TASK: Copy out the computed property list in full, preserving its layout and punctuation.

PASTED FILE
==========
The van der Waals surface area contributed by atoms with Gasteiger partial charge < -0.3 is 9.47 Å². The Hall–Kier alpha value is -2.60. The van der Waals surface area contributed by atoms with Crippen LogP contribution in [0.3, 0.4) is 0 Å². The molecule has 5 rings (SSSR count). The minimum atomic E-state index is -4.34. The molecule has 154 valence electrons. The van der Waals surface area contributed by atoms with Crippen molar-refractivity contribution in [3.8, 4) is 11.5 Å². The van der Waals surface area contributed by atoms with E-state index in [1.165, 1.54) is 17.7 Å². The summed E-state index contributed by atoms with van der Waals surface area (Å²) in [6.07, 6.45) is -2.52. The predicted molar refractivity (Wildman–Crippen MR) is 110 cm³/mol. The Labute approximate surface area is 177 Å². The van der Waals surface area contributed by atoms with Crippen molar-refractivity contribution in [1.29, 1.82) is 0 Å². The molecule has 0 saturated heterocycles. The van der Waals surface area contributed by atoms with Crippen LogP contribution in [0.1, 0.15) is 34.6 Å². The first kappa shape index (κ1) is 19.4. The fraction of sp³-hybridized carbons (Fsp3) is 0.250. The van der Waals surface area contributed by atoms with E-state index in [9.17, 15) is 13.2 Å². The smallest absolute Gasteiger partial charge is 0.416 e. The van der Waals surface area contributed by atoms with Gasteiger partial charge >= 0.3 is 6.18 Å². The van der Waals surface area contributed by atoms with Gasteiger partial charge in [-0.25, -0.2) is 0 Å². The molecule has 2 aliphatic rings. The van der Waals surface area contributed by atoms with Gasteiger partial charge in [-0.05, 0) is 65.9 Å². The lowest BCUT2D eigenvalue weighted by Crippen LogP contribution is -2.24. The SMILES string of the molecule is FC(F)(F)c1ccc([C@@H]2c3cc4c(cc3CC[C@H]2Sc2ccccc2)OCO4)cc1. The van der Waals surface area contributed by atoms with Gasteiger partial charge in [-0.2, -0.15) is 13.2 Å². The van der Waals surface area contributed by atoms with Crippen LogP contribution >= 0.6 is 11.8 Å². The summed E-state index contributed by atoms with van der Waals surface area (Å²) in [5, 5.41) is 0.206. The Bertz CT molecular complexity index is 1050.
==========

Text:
The van der Waals surface area contributed by atoms with Gasteiger partial charge < -0.3 is 9.47 Å². The Hall–Kier alpha value is -2.60. The van der Waals surface area contributed by atoms with Crippen LogP contribution in [0.3, 0.4) is 0 Å². The molecule has 5 rings (SSSR count). The minimum atomic E-state index is -4.34. The molecule has 154 valence electrons. The van der Waals surface area contributed by atoms with Crippen molar-refractivity contribution in [3.8, 4) is 11.5 Å². The van der Waals surface area contributed by atoms with E-state index in [1.165, 1.54) is 17.7 Å². The summed E-state index contributed by atoms with van der Waals surface area (Å²) in [6.07, 6.45) is -2.52. The predicted molar refractivity (Wildman–Crippen MR) is 110 cm³/mol. The Labute approximate surface area is 177 Å². The van der Waals surface area contributed by atoms with Crippen molar-refractivity contribution in [1.29, 1.82) is 0 Å². The molecule has 0 saturated heterocycles. The van der Waals surface area contributed by atoms with Crippen LogP contribution in [0.1, 0.15) is 34.6 Å². The first kappa shape index (κ1) is 19.4. The fraction of sp³-hybridized carbons (Fsp3) is 0.250. The van der Waals surface area contributed by atoms with E-state index in [9.17, 15) is 13.2 Å². The smallest absolute Gasteiger partial charge is 0.416 e. The van der Waals surface area contributed by atoms with Gasteiger partial charge >= 0.3 is 6.18 Å². The van der Waals surface area contributed by atoms with Gasteiger partial charge in [-0.25, -0.2) is 0 Å². The molecule has 2 aliphatic rings. The van der Waals surface area contributed by atoms with Gasteiger partial charge in [-0.05, 0) is 65.9 Å². The lowest BCUT2D eigenvalue weighted by Crippen LogP contribution is -2.24. The SMILES string of the molecule is FC(F)(F)c1ccc([C@@H]2c3cc4c(cc3CC[C@H]2Sc2ccccc2)OCO4)cc1. The van der Waals surface area contributed by atoms with Gasteiger partial charge in [-0.2, -0.15) is 13.2 Å². The van der Waals surface area contributed by atoms with Crippen LogP contribution >= 0.6 is 11.8 Å². The summed E-state index contributed by atoms with van der Waals surface area (Å²) in [5, 5.41) is 0.206. The Bertz CT molecular complexity index is 1050.